There’s been a lot of speculation about the future of retail as the pandemic has forced more consumers to turn to online giants for all of their shopping, but a Cornwall developer is doubling down on its hometown with its purchase of Cornwall Square.
Weaving Baskets Group said it has acquired the 250,000-square-foot shopping centre to complement its portfolio of local properties, which include the Seaway Shopping Centre. It’s another move into commercial space that has traditionally been associated with retail but also has the potential to house other types of tenants.
The square sits at the corner of Pitt Street and Water Street East, making it ideal for access through two of Cornwall’s major downtown arteries. The two-level mall was built in 1979 and features 250,000 square feet of retail for more than 60 tenants. It also includes a four-level parking garage with 1,000 spaces, along with another 180 parking spaces in an open lot.
Ottawa Business Journal spoke with Tom Hughes, vice-president of WBG.
Why buy a mall now?
Weaving Baskets Group focuses on commercial and retail properties in Cornwall and (Stormont, Dundas and Glengarry United Counties) areas. An indoor mall was the next step in the progression of the company. This mall, Cornwall Square, is the only indoor mall serving the entire SDG Counties. It is in need of a revitalization and was the perfect fit for our company. Although retail has taken a hit over the last couple of years, I think that if done properly, there is always a space for brick-and-mortar stores. There is nothing like touching and trying on the items that you are purchasing.
"There is nothing like touching and trying on the items that you are purchasing."
Do you think the size of the city being served matters?
Especially in the smaller cities, the mall has always been the anchor. Usually downtown and easy to get to, it's where people like to be as it's safe and warm. Especially in the cold of the winter.
What is your plan with this space?
There will always be a large percentage of retail. However, there may be some mixed use for the mall. I expect retail to remain a major component, but I think that more mixed uses will be required with the changing times. This would include retail, small business, medical/health, institutional and possibly a residential component.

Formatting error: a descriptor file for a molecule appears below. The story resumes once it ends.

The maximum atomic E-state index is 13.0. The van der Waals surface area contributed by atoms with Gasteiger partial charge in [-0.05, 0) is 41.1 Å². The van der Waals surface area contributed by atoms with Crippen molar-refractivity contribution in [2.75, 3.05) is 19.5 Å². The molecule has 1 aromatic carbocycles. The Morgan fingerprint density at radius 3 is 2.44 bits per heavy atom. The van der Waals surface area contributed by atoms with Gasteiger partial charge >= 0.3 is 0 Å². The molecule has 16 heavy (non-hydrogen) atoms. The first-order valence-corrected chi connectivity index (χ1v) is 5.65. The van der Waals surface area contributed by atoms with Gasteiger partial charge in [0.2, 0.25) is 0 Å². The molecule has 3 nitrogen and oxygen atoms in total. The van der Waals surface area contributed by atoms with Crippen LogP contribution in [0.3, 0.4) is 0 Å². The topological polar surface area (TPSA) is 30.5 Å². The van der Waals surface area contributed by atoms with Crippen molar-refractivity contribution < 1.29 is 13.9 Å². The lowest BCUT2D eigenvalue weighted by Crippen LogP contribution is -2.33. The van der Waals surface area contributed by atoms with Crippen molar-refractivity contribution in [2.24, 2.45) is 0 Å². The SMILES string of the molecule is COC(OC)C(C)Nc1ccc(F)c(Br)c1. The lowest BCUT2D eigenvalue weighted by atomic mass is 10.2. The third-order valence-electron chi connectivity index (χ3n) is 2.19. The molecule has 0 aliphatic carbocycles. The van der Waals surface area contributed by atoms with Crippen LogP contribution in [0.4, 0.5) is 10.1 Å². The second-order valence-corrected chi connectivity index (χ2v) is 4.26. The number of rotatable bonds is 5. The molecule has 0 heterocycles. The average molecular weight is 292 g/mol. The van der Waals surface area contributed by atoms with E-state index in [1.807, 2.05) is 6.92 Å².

When do you expect to have a plan in place?
That is unknown. We have architects and engineers working on some different proposals. I would hope to have something more solid in the next six months. The planning stage is the most crucial part of the process, and to execute this properly the planning stage could take a while.
What’s next for WBG and Cornwall Square?
Next step is to canvas the tenants, the City of Cornwall and people in the city to see what is needed. Once we know the needs of the people we will have a better understanding of how to move forward. The input of the community is vital to the success of the property. They are the people we rely on to visit and shop at the mall. If we don’t provide a service or business they need, then the chance of success is small.
What is WBG’s overall goal and how does buying this mall fit that goal?
Our goal is to grow in the commercial property world. The company started buying small properties, some as small as 3,000 square feet, then we grew into properties of 10,000-15,000 square feet. Now we are focusing on properties of 160,000-250,000 square feet. Along with the building fitting our model, we also want to see good things for Cornwall and the SDG area. These are the people that have supported us from the beginning with our properties and operating businesses and we want to do everything we can to provide them with another great property to visit in Cornwall.